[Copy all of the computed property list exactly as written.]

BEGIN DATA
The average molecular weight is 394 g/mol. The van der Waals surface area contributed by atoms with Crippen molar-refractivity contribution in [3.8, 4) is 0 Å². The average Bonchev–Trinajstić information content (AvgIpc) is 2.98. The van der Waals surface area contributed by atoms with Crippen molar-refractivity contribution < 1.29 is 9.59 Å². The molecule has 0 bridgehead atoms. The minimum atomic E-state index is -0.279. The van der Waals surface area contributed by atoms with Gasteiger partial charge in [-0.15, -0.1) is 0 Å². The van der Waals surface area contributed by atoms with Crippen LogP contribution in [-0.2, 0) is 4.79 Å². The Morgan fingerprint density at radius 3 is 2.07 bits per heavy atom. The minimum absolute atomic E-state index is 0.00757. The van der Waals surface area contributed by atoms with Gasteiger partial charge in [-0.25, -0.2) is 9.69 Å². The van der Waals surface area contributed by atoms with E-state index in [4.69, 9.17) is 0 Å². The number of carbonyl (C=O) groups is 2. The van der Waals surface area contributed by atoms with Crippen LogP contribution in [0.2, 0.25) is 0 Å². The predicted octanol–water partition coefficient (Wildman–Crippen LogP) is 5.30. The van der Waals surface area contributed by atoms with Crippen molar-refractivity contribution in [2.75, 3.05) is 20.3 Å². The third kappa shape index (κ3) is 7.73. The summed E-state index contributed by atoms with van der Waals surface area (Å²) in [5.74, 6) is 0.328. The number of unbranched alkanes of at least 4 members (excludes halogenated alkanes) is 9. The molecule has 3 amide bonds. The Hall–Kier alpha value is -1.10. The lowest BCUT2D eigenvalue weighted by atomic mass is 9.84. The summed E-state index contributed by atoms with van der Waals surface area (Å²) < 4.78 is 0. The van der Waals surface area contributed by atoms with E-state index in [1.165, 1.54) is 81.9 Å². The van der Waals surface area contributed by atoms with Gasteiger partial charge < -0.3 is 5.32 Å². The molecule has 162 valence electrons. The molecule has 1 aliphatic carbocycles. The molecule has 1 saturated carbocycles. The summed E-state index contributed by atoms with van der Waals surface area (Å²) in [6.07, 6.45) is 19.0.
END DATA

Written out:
The average molecular weight is 394 g/mol. The van der Waals surface area contributed by atoms with Crippen molar-refractivity contribution in [3.8, 4) is 0 Å². The average Bonchev–Trinajstić information content (AvgIpc) is 2.98. The van der Waals surface area contributed by atoms with Crippen molar-refractivity contribution < 1.29 is 9.59 Å². The molecule has 0 bridgehead atoms. The minimum atomic E-state index is -0.279. The van der Waals surface area contributed by atoms with Gasteiger partial charge in [-0.15, -0.1) is 0 Å². The van der Waals surface area contributed by atoms with Crippen LogP contribution in [-0.2, 0) is 4.79 Å². The Morgan fingerprint density at radius 3 is 2.07 bits per heavy atom. The minimum absolute atomic E-state index is 0.00757. The van der Waals surface area contributed by atoms with Gasteiger partial charge in [-0.25, -0.2) is 9.69 Å². The van der Waals surface area contributed by atoms with E-state index in [4.69, 9.17) is 0 Å². The number of carbonyl (C=O) groups is 2. The van der Waals surface area contributed by atoms with Crippen LogP contribution in [0.2, 0.25) is 0 Å². The predicted octanol–water partition coefficient (Wildman–Crippen LogP) is 5.30. The van der Waals surface area contributed by atoms with Crippen molar-refractivity contribution in [2.75, 3.05) is 20.3 Å². The third kappa shape index (κ3) is 7.73. The summed E-state index contributed by atoms with van der Waals surface area (Å²) in [5.74, 6) is 0.328. The number of unbranched alkanes of at least 4 members (excludes halogenated alkanes) is 9. The molecule has 3 amide bonds. The Hall–Kier alpha value is -1.10. The lowest BCUT2D eigenvalue weighted by atomic mass is 9.84. The summed E-state index contributed by atoms with van der Waals surface area (Å²) < 4.78 is 0. The van der Waals surface area contributed by atoms with E-state index in [1.165, 1.54) is 81.9 Å². The van der Waals surface area contributed by atoms with Gasteiger partial charge < -0.3 is 5.32 Å². The molecule has 162 valence electrons. The molecule has 1 aliphatic carbocycles. The molecule has 1 saturated carbocycles. The summed E-state index contributed by atoms with van der Waals surface area (Å²) in [6.07, 6.45) is 19.0.